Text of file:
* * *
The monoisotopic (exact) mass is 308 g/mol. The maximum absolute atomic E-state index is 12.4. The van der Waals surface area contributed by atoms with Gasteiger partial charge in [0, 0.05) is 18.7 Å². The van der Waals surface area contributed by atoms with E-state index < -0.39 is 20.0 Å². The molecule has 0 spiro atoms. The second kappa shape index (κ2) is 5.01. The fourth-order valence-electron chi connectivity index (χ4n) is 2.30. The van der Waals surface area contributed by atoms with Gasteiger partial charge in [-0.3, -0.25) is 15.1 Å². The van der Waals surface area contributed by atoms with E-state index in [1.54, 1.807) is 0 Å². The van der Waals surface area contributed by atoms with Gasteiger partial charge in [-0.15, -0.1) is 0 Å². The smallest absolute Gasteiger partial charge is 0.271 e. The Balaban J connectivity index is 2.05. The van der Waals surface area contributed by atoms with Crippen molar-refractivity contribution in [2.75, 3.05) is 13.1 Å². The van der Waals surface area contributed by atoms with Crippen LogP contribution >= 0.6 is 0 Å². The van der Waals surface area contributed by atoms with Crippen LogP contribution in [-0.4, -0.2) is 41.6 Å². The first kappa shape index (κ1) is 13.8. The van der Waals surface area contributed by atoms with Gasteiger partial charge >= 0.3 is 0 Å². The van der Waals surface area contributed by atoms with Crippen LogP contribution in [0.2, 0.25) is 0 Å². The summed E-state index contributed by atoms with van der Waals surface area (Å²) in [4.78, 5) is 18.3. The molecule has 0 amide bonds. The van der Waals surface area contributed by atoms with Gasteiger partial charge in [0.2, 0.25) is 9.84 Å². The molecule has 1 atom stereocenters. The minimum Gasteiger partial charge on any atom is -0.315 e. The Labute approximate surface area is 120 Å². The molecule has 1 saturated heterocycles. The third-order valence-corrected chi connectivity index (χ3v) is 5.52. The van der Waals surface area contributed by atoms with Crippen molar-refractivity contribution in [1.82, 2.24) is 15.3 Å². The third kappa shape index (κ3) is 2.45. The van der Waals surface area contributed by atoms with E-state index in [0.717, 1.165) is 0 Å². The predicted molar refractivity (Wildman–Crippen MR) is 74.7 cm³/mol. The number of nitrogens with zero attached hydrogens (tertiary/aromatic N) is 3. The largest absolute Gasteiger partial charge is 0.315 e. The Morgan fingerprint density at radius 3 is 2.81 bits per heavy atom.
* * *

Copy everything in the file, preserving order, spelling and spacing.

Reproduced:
The monoisotopic (exact) mass is 308 g/mol. The maximum absolute atomic E-state index is 12.4. The van der Waals surface area contributed by atoms with Gasteiger partial charge in [0, 0.05) is 18.7 Å². The van der Waals surface area contributed by atoms with E-state index < -0.39 is 20.0 Å². The molecule has 0 spiro atoms. The second kappa shape index (κ2) is 5.01. The fourth-order valence-electron chi connectivity index (χ4n) is 2.30. The van der Waals surface area contributed by atoms with Gasteiger partial charge in [-0.3, -0.25) is 15.1 Å². The van der Waals surface area contributed by atoms with E-state index in [1.54, 1.807) is 0 Å². The van der Waals surface area contributed by atoms with Gasteiger partial charge in [-0.15, -0.1) is 0 Å². The smallest absolute Gasteiger partial charge is 0.271 e. The Balaban J connectivity index is 2.05. The van der Waals surface area contributed by atoms with Crippen molar-refractivity contribution in [2.75, 3.05) is 13.1 Å². The van der Waals surface area contributed by atoms with Crippen LogP contribution >= 0.6 is 0 Å². The van der Waals surface area contributed by atoms with Crippen LogP contribution in [-0.4, -0.2) is 41.6 Å². The first kappa shape index (κ1) is 13.8. The van der Waals surface area contributed by atoms with Gasteiger partial charge >= 0.3 is 0 Å². The van der Waals surface area contributed by atoms with Crippen LogP contribution in [0.2, 0.25) is 0 Å². The summed E-state index contributed by atoms with van der Waals surface area (Å²) in [4.78, 5) is 18.3. The molecule has 0 amide bonds. The van der Waals surface area contributed by atoms with Gasteiger partial charge in [0.2, 0.25) is 9.84 Å². The molecule has 1 atom stereocenters. The minimum Gasteiger partial charge on any atom is -0.315 e. The Labute approximate surface area is 120 Å². The molecule has 1 saturated heterocycles. The third-order valence-corrected chi connectivity index (χ3v) is 5.52. The van der Waals surface area contributed by atoms with Crippen molar-refractivity contribution in [1.82, 2.24) is 15.3 Å². The third kappa shape index (κ3) is 2.45. The van der Waals surface area contributed by atoms with E-state index in [0.717, 1.165) is 0 Å². The predicted molar refractivity (Wildman–Crippen MR) is 74.7 cm³/mol. The number of nitrogens with zero attached hydrogens (tertiary/aromatic N) is 3. The largest absolute Gasteiger partial charge is 0.315 e. The Morgan fingerprint density at radius 3 is 2.81 bits per heavy atom.